With the concept of time being more ambiguous in the era of entertainment amid the COVID-19 crisis, where the days and nights coalesce into one lingering blur of teetering on the fulcrum of the work-from-home norm, raging fits of anger brought about by the inane incompetence and misplaced, misinformed aggressions by the strong-man heads-of-state or you know, the headless chickens that they are running around, and debilitating bouts of anxiety, there has been a noticeable shift for revisits, re-watches, and reruns that surprisingly function more as a moor to reality than a mere reconnaissance of retro nostalgia. With the world plumbing into new depths of depression and deep wells of banality, there has been less and less to hold on to and control, which explains why the seemingly mundane and symbolic ritual of watching familiar comedy series has an immediate soothing effects that placeboes from charmed to calmed down. “The things that we do feel compelled to re-watch or re-read are those that provide us with either comfort or perspective,” explains psychologist, Neel Burton, author of Heaven and Hell: The Psychology of the Emotions in a conversation HuffPost. “Our everyday is humdrum, often even absurd. Nostalgia can lend us much-needed context, perspective and direction, reminding and reassuring us that our life is not as banal as it may seem. It also tells us that there have been—and will once again be—meaningful moments and experiences.”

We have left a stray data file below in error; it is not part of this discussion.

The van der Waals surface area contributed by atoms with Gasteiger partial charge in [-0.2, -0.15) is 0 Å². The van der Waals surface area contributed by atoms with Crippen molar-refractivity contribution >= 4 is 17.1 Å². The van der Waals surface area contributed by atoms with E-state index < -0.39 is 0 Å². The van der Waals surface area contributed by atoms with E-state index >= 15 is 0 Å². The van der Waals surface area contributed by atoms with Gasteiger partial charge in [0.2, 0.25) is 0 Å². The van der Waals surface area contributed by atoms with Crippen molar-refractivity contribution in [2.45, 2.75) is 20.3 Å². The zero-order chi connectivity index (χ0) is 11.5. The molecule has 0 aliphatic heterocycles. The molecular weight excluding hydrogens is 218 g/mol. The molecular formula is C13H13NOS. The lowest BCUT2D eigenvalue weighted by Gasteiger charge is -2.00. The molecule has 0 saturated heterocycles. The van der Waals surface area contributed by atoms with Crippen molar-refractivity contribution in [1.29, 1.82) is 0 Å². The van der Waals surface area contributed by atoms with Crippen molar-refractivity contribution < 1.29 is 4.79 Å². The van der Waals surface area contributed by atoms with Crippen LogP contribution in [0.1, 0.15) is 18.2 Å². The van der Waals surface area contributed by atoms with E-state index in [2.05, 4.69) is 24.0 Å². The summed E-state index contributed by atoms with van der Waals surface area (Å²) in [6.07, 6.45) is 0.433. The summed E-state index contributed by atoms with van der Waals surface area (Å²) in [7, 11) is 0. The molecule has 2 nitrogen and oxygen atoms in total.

In the context of our current reality, where everything is not only bleak and seemingly hopeless, with that constant worry and fear looming over on us like that pesky cloud of gray that tails Eeyore everywhere in the Hundred Acre Woods, the nostalgia of these TV shows, particularly comedy series is that it permeates your consciousness and leverages a form of levity that is severely lacking in the world today. Think about it, when was the last time you really laughed just because? I’ll take that considerable pause as a telltale answer, because honestly, same. As escapist as it may seem to be, it is a fuelling form of consolation that you can tap into whenever you feel dissatisfied, helpless, and crippled with anxiety, sometimes all at the same time. “It feels good to reminisce, and even better to escape the current reality,” affirms Burton. “The best part? The effort to do so is moderately low and the reward (as recognized by the brain) is high.”